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ation or cost recovery allowances (under secs. 167 or 168) in respect of tangible personal property used in the conduct of qualified research would be qualified research expenditures, i.e., would enter into the incremental credit computation.

The amendment made by this provision would be effective, for purposes both of computing the credit and also of computing base period research expenses, for taxable years beginning after 1983.

Change in ACRS treatment Under ACRS as enacted in ERTA, personal property used in connection with research and experimentation is classified as threeyear recovery property (sec. 168(c)2XA)). The regular investment tax credit for property in the three-year class is six percent.

Section 103(b) of the bill would remove research equipment from the three-year class. Accordingly, research equipment would constitute five-year recovery property and would be eligible for a ten-percent investment tax credit.

The amendment made by this provision would apply to property placed in service in taxable years beginning after 1983.

Increase in qualifying percentage of contract research expend

itures The bill would increase, from 65 percent to 75 percent, the percentage of a taxpayer's contract research expenditures which enter into the computation of the section 44F credit. This provision would be effective, for purposes both of computing the credit and also of computing base period research expenses, for taxable years beginning after 1983. Availability of credit to start-up corporations, partnerships, and

other joint ventures Under section 104 of the bill, all otherwise qualifying in-house and contract research expenses paid or incurred by a corporation 11 would be treated as qualified research expenses for credit purposes without regard to the trade or business test of present law. Thus, the research expenditures of a start-up corporation whose activities have not yet reached the level of constituting a trade or business (as defined for purposes of sec. 162) would be eligible for the credit. Also, the bill would make the credit available for corporate expenditures for research endeavors that are not directly related to any of the corporation's existing trades or businesses.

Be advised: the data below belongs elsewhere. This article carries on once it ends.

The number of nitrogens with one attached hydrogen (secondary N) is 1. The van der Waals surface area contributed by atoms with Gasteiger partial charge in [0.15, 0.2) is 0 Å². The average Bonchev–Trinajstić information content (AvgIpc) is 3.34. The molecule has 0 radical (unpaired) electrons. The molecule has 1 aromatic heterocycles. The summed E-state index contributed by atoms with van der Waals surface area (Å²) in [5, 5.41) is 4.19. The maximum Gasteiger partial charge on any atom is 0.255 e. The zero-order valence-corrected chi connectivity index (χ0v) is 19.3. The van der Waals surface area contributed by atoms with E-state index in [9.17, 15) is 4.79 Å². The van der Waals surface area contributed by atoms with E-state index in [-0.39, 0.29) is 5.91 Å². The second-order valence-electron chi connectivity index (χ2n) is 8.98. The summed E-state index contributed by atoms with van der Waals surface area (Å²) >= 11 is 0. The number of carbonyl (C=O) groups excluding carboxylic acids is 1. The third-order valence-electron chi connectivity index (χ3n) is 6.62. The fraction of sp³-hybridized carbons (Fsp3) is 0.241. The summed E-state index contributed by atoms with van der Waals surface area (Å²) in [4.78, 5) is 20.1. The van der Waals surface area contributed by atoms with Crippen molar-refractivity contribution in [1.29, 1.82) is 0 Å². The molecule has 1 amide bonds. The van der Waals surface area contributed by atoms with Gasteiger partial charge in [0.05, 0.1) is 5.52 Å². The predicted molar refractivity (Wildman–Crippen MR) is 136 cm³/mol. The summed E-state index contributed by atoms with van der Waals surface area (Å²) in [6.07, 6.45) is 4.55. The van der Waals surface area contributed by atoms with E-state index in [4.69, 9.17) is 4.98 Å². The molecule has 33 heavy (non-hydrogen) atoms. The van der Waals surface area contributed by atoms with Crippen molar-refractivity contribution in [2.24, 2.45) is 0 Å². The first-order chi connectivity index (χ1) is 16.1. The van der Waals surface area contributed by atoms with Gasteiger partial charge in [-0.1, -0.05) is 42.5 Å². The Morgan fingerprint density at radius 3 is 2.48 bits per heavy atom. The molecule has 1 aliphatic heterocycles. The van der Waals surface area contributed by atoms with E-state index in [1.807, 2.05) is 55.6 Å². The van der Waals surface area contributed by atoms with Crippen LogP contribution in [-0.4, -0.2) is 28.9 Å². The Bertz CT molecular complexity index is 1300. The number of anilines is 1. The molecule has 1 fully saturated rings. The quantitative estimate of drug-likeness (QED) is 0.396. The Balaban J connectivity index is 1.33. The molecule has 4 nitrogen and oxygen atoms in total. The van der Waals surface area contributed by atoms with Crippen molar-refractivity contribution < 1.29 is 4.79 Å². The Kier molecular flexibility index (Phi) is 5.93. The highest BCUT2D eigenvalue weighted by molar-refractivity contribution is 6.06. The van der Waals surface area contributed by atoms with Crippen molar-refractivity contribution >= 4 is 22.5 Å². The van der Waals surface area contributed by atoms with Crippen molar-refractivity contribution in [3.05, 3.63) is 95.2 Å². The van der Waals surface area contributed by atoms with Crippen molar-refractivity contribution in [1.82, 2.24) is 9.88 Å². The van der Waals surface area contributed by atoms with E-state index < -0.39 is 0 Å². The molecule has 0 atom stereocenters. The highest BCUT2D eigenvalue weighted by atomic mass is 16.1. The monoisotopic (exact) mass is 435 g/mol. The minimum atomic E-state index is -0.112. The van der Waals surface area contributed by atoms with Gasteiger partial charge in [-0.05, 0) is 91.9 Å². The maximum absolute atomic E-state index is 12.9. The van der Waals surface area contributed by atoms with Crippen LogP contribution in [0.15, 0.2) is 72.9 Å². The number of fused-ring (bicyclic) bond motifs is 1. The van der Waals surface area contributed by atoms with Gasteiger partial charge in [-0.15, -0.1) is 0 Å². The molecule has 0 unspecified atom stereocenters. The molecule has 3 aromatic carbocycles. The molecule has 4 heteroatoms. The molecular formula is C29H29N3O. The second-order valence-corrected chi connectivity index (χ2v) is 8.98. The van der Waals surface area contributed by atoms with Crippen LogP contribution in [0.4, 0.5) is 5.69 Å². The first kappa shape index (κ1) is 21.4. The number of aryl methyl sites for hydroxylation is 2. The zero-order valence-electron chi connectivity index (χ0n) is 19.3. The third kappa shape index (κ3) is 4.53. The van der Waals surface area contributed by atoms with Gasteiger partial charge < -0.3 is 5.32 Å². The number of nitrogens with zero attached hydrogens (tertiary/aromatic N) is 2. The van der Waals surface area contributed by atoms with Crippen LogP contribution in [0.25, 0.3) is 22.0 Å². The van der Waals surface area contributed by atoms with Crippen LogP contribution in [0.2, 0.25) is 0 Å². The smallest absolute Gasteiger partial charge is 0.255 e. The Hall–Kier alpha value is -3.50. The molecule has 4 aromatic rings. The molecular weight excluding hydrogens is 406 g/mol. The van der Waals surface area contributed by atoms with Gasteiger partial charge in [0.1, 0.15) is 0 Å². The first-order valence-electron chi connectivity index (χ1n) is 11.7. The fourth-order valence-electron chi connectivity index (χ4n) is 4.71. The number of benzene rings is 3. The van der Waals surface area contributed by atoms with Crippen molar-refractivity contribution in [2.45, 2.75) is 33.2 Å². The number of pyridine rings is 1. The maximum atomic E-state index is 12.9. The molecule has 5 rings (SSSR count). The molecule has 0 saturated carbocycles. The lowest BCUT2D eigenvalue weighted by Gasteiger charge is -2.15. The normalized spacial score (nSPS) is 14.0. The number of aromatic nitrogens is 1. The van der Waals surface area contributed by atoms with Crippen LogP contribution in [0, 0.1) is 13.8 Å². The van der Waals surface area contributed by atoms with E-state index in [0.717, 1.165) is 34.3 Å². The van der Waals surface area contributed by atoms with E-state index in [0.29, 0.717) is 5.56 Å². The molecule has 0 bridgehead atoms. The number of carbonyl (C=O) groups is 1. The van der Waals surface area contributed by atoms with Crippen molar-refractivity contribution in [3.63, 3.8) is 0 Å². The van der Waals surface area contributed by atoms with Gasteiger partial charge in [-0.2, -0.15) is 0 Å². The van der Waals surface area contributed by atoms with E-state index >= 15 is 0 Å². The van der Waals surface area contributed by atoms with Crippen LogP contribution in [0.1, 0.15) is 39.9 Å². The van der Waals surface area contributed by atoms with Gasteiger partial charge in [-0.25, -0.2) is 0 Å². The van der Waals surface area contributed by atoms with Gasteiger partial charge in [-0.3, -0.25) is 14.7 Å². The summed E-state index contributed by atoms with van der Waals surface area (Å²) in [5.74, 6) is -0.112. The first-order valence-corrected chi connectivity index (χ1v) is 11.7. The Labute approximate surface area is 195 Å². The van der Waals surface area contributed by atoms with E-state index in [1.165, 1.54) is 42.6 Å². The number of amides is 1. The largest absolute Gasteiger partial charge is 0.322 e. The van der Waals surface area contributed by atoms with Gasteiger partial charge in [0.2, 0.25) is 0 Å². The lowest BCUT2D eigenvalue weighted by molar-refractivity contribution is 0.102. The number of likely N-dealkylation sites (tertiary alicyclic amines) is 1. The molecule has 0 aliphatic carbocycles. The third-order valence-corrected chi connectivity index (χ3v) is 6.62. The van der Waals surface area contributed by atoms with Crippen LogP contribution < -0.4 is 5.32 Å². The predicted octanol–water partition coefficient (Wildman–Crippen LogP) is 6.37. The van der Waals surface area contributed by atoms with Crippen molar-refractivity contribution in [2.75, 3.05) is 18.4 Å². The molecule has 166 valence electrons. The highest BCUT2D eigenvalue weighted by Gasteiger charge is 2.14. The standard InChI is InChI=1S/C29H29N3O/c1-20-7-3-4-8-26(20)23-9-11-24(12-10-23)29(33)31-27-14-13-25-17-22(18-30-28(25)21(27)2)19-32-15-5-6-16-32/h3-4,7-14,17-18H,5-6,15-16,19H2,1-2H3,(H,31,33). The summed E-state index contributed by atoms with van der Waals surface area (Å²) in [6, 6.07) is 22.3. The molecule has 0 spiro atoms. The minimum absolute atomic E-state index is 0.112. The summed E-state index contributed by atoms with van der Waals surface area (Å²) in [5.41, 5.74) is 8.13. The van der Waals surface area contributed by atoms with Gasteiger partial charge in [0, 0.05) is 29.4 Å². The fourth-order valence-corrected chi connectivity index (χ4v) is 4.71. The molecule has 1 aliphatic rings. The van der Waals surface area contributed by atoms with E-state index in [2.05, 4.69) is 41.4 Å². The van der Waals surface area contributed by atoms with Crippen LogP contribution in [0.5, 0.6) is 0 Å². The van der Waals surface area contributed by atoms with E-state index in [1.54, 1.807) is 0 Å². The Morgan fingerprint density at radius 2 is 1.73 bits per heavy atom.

With respect to in-house and contract research expenses paid or incurred by a partnership, the bill would provide that, as a general rule, the trade or business test is to be applied at the partnership level without regard to the trade or business of any partner. If at the partnership level the test is met, any available credit would be apportioned among the partners in accordance with the partnership allocation rules of the Code (sec. 704). Under these rules, the allocation of partnership credits, like the allocation of partnership overall income and loss and items of income, loss, and deduction, is generally determined by the partnership agreement if the allocation has substantial economic effect; if not, the allocation is made in accordance with the partners' interests determined by taking into account all facts and circumstances.

11 For this purpose, the term corporation would not include S corporations (sec. 1361(a)), personal holding companies (sec. 542), or service organizations (sec. 414(m)(3)).